Wednesday RDP – COPYRIGHT
“the exclusive right to make and sell copies of an intellectual production,” 1729, from copy (v.) + right (n.). As a verb, “to secure a copyright of,” from 1806 (implied in past-participle adjective copyrighted).
This is a familiar symbol to anyone who reads, writes, does art, anything that can be considered intellectual property. What is really surprising is how much copyright law has been developed since someone first had the idea to protect intellectual property from being plagiarized, copied, wrongly claimed or attributed.
I’ve never applied for a copyright on anything, but from what little I know it’s a lengthy process–one of the many examples of the red tape and bureaucracy that has grown with time in our country.
There are two sad aspects of all this. I am not a lawyer, and I don’t have any specialized legal knowledge. But I do understand the human heart quite well, and am rarely surprised at what contrivances people are capable of in order to steal something from someone else. Art, for example. There are people who are truly gifted, but they make their living by copying the old masters and selling them at quite outrageously high prices. If they would spend as much time and effort creating their own work, they probably wouldn’t become millionaires overnight, so they choose the dark side instead.
On a lighter note, I taught English and history for high schoolers for several years. Because I taught both subjects, I assigned a paper that would draw from both subjects, and the students were given a grade in history for content, and in English for mechanics, spelling, grammar, and appropriate form. There was a young man who thought the whole assignment was stupid, and I guess he thought I was stupid, too. He wrote the first couple of pages on his computer, and then he stuck in several pages that were copied out of an encyclopedia. A couple more pages of his own were at the end. I don’t know for sure, but my best guess is that he didn’t think I would really read all those pages, and that as long as the required number of pages was met, he’d get a good grade.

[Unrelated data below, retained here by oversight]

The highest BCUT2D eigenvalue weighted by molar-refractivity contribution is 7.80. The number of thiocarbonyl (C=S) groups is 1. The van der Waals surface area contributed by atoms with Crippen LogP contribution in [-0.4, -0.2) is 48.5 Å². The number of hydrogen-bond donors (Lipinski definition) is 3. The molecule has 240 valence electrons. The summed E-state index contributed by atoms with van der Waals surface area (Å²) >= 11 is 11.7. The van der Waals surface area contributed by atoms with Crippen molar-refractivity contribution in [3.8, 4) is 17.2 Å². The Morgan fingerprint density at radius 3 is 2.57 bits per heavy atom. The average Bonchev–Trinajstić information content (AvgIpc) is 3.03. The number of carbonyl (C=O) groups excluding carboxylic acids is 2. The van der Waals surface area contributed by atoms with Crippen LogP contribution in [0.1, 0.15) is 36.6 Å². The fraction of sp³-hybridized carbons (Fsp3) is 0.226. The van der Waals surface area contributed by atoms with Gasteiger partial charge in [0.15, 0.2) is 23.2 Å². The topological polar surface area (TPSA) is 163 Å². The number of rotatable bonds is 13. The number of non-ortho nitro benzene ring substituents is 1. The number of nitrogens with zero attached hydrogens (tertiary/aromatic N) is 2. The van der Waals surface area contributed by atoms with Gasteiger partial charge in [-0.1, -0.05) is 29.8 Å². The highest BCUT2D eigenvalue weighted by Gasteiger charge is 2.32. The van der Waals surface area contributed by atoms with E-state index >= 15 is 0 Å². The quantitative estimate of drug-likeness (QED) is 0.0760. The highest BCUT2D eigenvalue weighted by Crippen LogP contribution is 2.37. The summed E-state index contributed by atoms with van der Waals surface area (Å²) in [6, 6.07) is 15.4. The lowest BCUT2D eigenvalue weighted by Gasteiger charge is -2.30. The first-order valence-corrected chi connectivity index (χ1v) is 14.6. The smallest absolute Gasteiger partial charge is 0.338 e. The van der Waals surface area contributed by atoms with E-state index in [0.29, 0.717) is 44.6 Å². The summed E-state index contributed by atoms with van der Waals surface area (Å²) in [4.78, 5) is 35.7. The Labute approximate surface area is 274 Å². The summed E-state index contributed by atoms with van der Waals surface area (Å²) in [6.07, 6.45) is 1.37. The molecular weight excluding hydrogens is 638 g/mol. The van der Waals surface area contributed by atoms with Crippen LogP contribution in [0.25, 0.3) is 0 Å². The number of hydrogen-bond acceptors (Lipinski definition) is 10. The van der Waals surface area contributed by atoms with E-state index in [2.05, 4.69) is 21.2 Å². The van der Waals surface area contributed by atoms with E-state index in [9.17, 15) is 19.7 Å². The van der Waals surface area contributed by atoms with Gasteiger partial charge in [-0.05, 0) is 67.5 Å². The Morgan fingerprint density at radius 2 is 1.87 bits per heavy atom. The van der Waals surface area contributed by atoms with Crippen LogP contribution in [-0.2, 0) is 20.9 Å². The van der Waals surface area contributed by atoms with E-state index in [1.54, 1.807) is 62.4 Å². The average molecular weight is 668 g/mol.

He was furious when I handed it back to him with a big, fat red zero on the cover. Did you get that? HE was furious with ME! He came storming up to my desk after class demanding to know why I’d given him a zero.
“Well, Stanley, (not his real name, of course) that would be because most of it wasn’t your own work. You cheated. You tried to pass of an encyclopedia as your own writing, which you and I both know is nothing like your own writing. You didn’t complete the assignment, and you cheated. That’s a zero.”
“You can’t do this! I’m going to tell my dad what you did to me!” And he went charging out of the room in a temper
What I did to HIM? Good grief. As it turned out, I had a short chat with his dad, and Stanley turned in a second paper a week later. It met all the requirements of the assignment, but it was a week late and it was full of grammatical errors. Gave him a C-. Again, he was furious, but this time he had the sense not to confront me. His dad was on my side, glory be! Parents aren’t always willing to back up the teacher in these situations, which I find very sad. What the kid learns is that the teacher doesn’t matter, has no authority, and that he doesn’t need to waste any effort on any assignment.
I used to laugh when some kid came up to me wanting to know why I “gave” him such a low grade on his report card. My stock answer? “I don’t GIVE you a grade, my friend. You EARN that grade, and here is your line in my grade book which, if you look, you will see there are many assignments you didn’t turn in. That’s what the zeros are for. Then, take a look at your major test grades. They hover between C and F. You earned that grade. And I will also remind you that I sent regular notes home, alerting your parents that you were not doing well. I’ve done my job. You didn’t do yours.”
That kid would usually walk away muttering “no fair” under his breath.
And isn’t it amazing where one little word can take a person?